I originally looked at an Alexander McQueen cardigan that was baggy and deconstructed but settled on this one instead. I like the subtle armbands and the thinness of the knit. It feels like it’s going to fall apart but in a good way if that makes any sense. If it gets some holes in it, it would still work.
I bought this double-breasted cotton cardigan as well. How many cardigans does one guy need!? But it was so cheap and fit so well, I had to have it.
These were pretty sweet boots. Inexpensive at 70% off. I started wearing slouchy rocker boots two winters ago and it doesn’t look like my boot fetish is going away.
More European purchases to come!
Yes, I still like men’s style. Let’s take a break from the UN…
Could these be the new It jean?
Levi’s is reissuing this jean from 120 years ago. Built to be incredibly durable, these are an affordable raw selvage denim in a newer straight cut. The brick-red 201 is in canvas and retails for about $100 while the blue jean version is only $80. Look for it in NYC’s Levi’s store.
I have a feeling this colour is going to leak into the next collections.
I’ll wait for a skinnier vintage version from Value Village.
We left the dining area and it was still sunny out. My eyes were puffy but I forgot my sunglasses in my room. We had a debriefing session at 9:30 so there wasn’t enough time to reflect. Hilary sat with me and asked me a lot of probing questions. I told her what was going through my mind and she said that it was very powerful from her vantage point. I thanked her for letting me purge and lit a smoke. I had exhausted all my emotional energy tonight. I’m going to spend the rest of my night doing things that will make me laugh. And maybe sneak in a midnight snack at some point. Word has it there is leftover tangerine and tomato soup from the night before.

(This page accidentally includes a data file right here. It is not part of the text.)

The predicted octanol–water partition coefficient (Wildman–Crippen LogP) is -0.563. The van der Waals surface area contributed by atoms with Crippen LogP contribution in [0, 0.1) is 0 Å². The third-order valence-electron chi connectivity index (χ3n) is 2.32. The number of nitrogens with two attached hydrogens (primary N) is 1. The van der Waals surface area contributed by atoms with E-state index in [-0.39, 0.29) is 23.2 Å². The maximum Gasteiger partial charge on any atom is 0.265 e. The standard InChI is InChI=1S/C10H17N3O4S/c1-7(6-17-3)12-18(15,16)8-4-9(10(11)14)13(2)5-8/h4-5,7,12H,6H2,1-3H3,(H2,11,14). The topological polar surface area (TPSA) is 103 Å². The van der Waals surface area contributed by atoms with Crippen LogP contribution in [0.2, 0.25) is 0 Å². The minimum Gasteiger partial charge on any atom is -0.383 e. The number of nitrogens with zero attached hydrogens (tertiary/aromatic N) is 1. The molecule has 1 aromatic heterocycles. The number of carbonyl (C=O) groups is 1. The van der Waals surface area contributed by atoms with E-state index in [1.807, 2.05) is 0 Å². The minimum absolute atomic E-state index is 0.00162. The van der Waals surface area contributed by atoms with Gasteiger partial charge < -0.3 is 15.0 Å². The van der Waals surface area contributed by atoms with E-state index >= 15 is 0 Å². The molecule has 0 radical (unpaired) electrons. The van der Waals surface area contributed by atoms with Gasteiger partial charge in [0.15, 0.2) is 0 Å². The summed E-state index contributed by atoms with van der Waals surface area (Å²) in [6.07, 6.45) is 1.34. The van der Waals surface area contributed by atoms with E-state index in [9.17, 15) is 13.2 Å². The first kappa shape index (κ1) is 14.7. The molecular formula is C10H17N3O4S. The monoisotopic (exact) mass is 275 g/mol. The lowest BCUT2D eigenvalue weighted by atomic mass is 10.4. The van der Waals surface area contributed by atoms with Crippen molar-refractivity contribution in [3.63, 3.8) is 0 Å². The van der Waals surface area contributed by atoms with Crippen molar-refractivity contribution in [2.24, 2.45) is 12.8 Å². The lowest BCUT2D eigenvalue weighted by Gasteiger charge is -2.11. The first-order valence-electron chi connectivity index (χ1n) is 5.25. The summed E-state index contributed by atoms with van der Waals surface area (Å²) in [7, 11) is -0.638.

I will need energy to eliminate world poverty.
There was a lot of hype for the special dinner we were being thrown. All day, everyone gathered in groups to give their prediction of what treats the staff might be hiding from us. After all, we had worked so hard for the last few days and we deserved a break. There was talk of wine or even meat. I was extremely happy with the vegetarian menu (who is going to complain about feta and spinach tarts with caprese salad?) but a glass of wine was something I was craving in this heat.
We even got a little dressed up. My luggage had finally arrived at the villa during a session and I decided to bring out some colour for the special occasion: red shorts, plaid shirt and leather sandals. We waited anxiously at the arch and when it was 8:15 PM, we were let in one by one. When I entered the dining room, I was handed a piece of paper with a story on it. We were told not to look at it. Mystery theatre perhaps? Reading proverbs before dinner maybe?
I was ushered to my designated area and told to sit down with the others. We stared at each other in confusion. I sat down on the dirty mat and I noticed how dark it was on our side. The rest of the group were divided and sent to other tables dressed with candles and wine glasses. I looked back to the centre of the mat and there were two metal bowls covered with tea towels, 5 plastic cups and a few bowls. Japanese fried rice? A curry dish? Ethiopian?
The dinner bell rang and we were told to read our pieces of paper out loud to our group. Everyone had a different character and all the stories were supported by Oxfam. I still remember my person and his story even though it has been a few weeks since this dinner:
I’m Tran. By day, I’m a field labourer but the jobs are slowly disappearing due to economic reasons. I can try to find a job as a night labourer in a factory but available positions are scarce. I work all day till sunset but I make a mediocre salary equivalent to 80 American cents a day. I have a young son and a teenage daughter. My son will finish primary school this year but I cannot afford to send him anymore. Next year, he will be working with me hopefully. My daughter stays at home and takes care of all the chores, cooking and takes care of her brother. Once my son starts working, my daughter will look for a job in a factory. We cannot afford to eat most of the time so we go days without food sometimes.